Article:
Nuclear sub data smuggled in sandwich (but not a sub)
Selling nuclear warship data and FBI arrests go together like PB & J. In this case, literally, since the guilty party hid the SD storage card containing the data inside an actual sandwich. I didn’t have that on my data security bingo. A US Navy engineer and his wife are now accused of planning to sell restricted information, pertaining to nuclear-powered submarine reactors, to a foreign government, in exchange for cryptocurrency. Design specs, operational and performance parameters were offered back in 2020, according to US prosecutors.
“I apologize for this poor translation into your language,” begins the initial letter that was attached to a sample pack of data. “Please forward this letter to your military intelligence agency. I believe this information will be of great value to your nation. This is not a hoax.” Indeed, while the wife played the lookout, the husband stealthily deposited his peanut buttery secrets at an agreed location in West Virginia. Of course, they didn’t realize that the individual retrieving the package was an undercover FBI agent. After verifying the data on the SD card, the agent arranged another drop for more information. The engineer, perhaps all out of bread, decided this time to smuggle the SD card in some gum. The third time was the charm, and the arrest happened at the next encounter earlier this month.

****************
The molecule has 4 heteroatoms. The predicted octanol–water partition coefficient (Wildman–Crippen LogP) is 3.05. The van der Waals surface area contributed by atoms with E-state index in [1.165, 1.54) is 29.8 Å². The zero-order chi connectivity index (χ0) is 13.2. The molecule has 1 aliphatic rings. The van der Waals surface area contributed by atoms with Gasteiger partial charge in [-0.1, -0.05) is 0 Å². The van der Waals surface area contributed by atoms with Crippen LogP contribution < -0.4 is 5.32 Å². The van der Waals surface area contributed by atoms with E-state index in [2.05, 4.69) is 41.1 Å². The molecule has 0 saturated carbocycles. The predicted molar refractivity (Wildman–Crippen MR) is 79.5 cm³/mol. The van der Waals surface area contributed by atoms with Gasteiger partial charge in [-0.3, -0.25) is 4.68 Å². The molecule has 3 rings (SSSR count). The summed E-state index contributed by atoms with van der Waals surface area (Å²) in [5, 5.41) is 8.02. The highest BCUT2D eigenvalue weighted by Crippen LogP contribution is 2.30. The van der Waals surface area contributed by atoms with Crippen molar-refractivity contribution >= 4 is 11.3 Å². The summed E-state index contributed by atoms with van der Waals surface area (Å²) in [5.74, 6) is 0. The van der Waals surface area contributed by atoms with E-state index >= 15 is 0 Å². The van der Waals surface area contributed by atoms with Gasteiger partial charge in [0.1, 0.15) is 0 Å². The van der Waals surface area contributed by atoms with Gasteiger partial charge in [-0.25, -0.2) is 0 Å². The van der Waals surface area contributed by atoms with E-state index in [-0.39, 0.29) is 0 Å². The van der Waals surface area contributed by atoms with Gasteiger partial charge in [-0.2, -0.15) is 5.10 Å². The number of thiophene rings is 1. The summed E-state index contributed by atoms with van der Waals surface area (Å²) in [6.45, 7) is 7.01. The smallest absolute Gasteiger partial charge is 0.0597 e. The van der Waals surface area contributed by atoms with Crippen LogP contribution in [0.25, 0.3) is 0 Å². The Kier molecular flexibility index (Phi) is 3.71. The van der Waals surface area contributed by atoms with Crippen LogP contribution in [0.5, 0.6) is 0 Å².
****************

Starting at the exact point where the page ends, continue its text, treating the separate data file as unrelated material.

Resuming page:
This strange story now has investigations underway from the FBI and Naval Criminal Investigative Service (NCIS) on charges of conspiracy. It also emphasizes the creative lengths cyber criminals will go to, as well as the out-of-the-box thinking and diligence required to counter them. After all, how do you combat cyberattacks carried out via sandwich? Fortunately, most firms don’t collect data quite as critical as nuclear sub specs, but the threats are the same. Understanding what you’re protecting, where it’s located and who has access remains crucial, as are employee training to bolster the usually-weakest link in the defense chain, and conducting tests on your attack surface and for incident response ahead of time. These can help reduce the chances of having your own bizarre data breach stories.